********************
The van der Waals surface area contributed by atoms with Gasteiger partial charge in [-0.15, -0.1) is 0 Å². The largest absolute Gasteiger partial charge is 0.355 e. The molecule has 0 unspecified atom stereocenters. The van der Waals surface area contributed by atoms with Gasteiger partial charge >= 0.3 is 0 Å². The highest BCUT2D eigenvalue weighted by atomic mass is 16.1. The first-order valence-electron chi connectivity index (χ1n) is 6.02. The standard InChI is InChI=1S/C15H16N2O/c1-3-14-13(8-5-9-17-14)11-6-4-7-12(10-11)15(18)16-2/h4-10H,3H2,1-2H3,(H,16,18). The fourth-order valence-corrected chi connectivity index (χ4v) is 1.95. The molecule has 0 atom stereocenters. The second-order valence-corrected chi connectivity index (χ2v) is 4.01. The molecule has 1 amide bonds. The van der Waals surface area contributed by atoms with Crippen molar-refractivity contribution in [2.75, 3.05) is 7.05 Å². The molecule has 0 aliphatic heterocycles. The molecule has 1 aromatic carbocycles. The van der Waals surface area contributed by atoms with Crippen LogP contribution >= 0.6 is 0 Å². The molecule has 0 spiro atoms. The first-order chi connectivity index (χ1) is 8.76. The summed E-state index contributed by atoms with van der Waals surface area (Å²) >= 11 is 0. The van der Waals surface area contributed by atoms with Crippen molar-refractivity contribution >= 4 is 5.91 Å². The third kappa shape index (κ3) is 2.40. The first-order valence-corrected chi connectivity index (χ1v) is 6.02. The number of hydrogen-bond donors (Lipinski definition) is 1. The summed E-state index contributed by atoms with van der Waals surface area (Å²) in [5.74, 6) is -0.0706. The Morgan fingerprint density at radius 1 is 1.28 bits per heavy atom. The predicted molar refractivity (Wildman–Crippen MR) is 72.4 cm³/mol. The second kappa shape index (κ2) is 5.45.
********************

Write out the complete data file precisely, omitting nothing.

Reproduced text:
The van der Waals surface area contributed by atoms with Gasteiger partial charge in [-0.15, -0.1) is 0 Å². The largest absolute Gasteiger partial charge is 0.355 e. The molecule has 0 unspecified atom stereocenters. The van der Waals surface area contributed by atoms with Gasteiger partial charge >= 0.3 is 0 Å². The highest BCUT2D eigenvalue weighted by atomic mass is 16.1. The first-order valence-electron chi connectivity index (χ1n) is 6.02. The standard InChI is InChI=1S/C15H16N2O/c1-3-14-13(8-5-9-17-14)11-6-4-7-12(10-11)15(18)16-2/h4-10H,3H2,1-2H3,(H,16,18). The fourth-order valence-corrected chi connectivity index (χ4v) is 1.95. The molecule has 0 atom stereocenters. The second-order valence-corrected chi connectivity index (χ2v) is 4.01. The molecule has 1 amide bonds. The van der Waals surface area contributed by atoms with Crippen molar-refractivity contribution in [2.75, 3.05) is 7.05 Å². The molecule has 0 aliphatic heterocycles. The molecule has 1 aromatic carbocycles. The van der Waals surface area contributed by atoms with Crippen LogP contribution >= 0.6 is 0 Å². The molecule has 0 spiro atoms. The first-order chi connectivity index (χ1) is 8.76. The summed E-state index contributed by atoms with van der Waals surface area (Å²) >= 11 is 0. The van der Waals surface area contributed by atoms with Crippen molar-refractivity contribution >= 4 is 5.91 Å². The third kappa shape index (κ3) is 2.40. The first-order valence-corrected chi connectivity index (χ1v) is 6.02. The number of hydrogen-bond donors (Lipinski definition) is 1. The summed E-state index contributed by atoms with van der Waals surface area (Å²) in [5.74, 6) is -0.0706. The Morgan fingerprint density at radius 1 is 1.28 bits per heavy atom. The predicted molar refractivity (Wildman–Crippen MR) is 72.4 cm³/mol. The second kappa shape index (κ2) is 5.45.